Many species that are not currently threatened or on national Red Lists may be put at risk by climate change or threatened with extinction through lack of suitable niches into which to migrate. While we have developed increasingly sophisticated tools and modelling procedures, very considerable uncertainty remains about species migrations and habitat change at the local scale.  It is very likely that there will be a substantial rise in the number of invasive species with serious effects on particular habitats.

While recognising that the Bern Convention, the Habitats Directive and individual countries have made major progress in determining which species require priority action through habitat conservation and the creation of ecological networks, implementation is not yet complete, especially in terms of area management and species-level conservation.

Given that baseline data are still far from complete, it is difficult to determine appropriate targets for action. There is a need for a major expansion of monitoring systems to keep the effectiveness of the Emerald and Natura 2000 networks, and the threat status of listed species, under constant observation and review. The European Strategy for Plant Conservation (ESPC), as a comprehensive tool for plant conservation, constitutes a relevant framework to address the issue of plant conservation in the face of climate change.


In situ species conservation

II.1.      Undertake an urgent review of the in situ conservation needs of all threatened  European  species, not just those listed in the Bern Convention/ Habitats Directive.

II.1 bis Incorporate the likely impacts of climate change into the assessment of threatened status of species in national Red Books or Lists.

II.2.      Prepare a conservation statement for all threatened species and take steps to accelerate the preparation and implementation of species action, management or recovery plans, as appropriate. 

II.3.      Review the state of country recovery planning for listed species and formulate management or recovery plans for those that are not so far covered.

II. 3 bis            Put in place a supra-national monitoring scheme in order to follow the evolution of species chorology across borders.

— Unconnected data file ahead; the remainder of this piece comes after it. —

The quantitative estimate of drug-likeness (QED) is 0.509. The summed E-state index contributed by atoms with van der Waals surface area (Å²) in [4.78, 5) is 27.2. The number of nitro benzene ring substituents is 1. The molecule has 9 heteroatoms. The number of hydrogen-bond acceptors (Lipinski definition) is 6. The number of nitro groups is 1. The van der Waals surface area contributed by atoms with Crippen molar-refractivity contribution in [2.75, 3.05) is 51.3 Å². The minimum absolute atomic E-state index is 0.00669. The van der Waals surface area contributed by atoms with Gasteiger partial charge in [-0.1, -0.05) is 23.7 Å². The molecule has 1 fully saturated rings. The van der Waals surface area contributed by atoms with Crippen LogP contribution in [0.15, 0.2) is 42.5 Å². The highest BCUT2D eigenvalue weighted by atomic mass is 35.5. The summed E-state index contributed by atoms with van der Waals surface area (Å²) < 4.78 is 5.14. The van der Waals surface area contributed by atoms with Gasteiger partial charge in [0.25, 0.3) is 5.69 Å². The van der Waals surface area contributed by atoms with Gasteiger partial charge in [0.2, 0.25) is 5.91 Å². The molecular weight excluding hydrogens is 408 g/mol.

II.4.      Consider management interventions to facilitate species dispersal into suitable areas e.g. for species restricted to specific microhabitats such as cliff and rupicolous plants.

II.5.      Assess the need, within the global context of conservation strategies, for population reinforcement, inter situs and human assisted translocation of species that are threatened with extinction and not likely to survive in their current distribution in the face of climate change, and prepare a list of candidate species after careful weighing of potential risks and benefits.

II.6.      Assess the effectiveness and sustainability of Plant Micro-reserves (PMR) over the medium to long term.

II.7.      Explore conservation outside protected areas, notably in important areas for plant conservation as defined in the GSPC, and consider a significant expansion of off-site arrangements such as easements, set-aside,  incentive-based schemes, local conservation strategies and public and private collaboration for conservation.

Ex situ species conservation

II.8.      Assess the coverage and quality of existing seed banks and botanic garden collections so as to fit conservation purposes, take steps to strengthen and improve their networks, and ensure sufficient genetic diversity within available seed and plant collections.

II.9.      Take urgent action to collect and store propagules of the majority of Bern Convention and most threatened European species that are not at present covered by such collections, either as living collections or as seed, and enhance the quality of sampling of those that already exist.

Predicting the impacts of climate change

II.10.    Apply bioclimatic modelling at least to all Bern Convention listed species and countries, and consolidate the information obtained from published modelling studies so that the results can be easily searched on a species by species basis. 

II.11.    Supplement bioclimatic modelling by the application of other criteria for identifying taxa vulnerable to climate change

Invasive species

II.12.    Make important efforts to prevent the introduction and establishment of new invasives, through understanding vectors and pathways responsible for invasive species establishment, risk assessment, risk analysis, horizon scanning for potential new invasives, early warning systems, codes of conduct and control strategies.

II.13     Encourage the wide adoption of the 2008 Bern Convention Code of Conduct on Horticulture and Invasive Alien Species, given that horticulture is identified as the main pathway for invasion.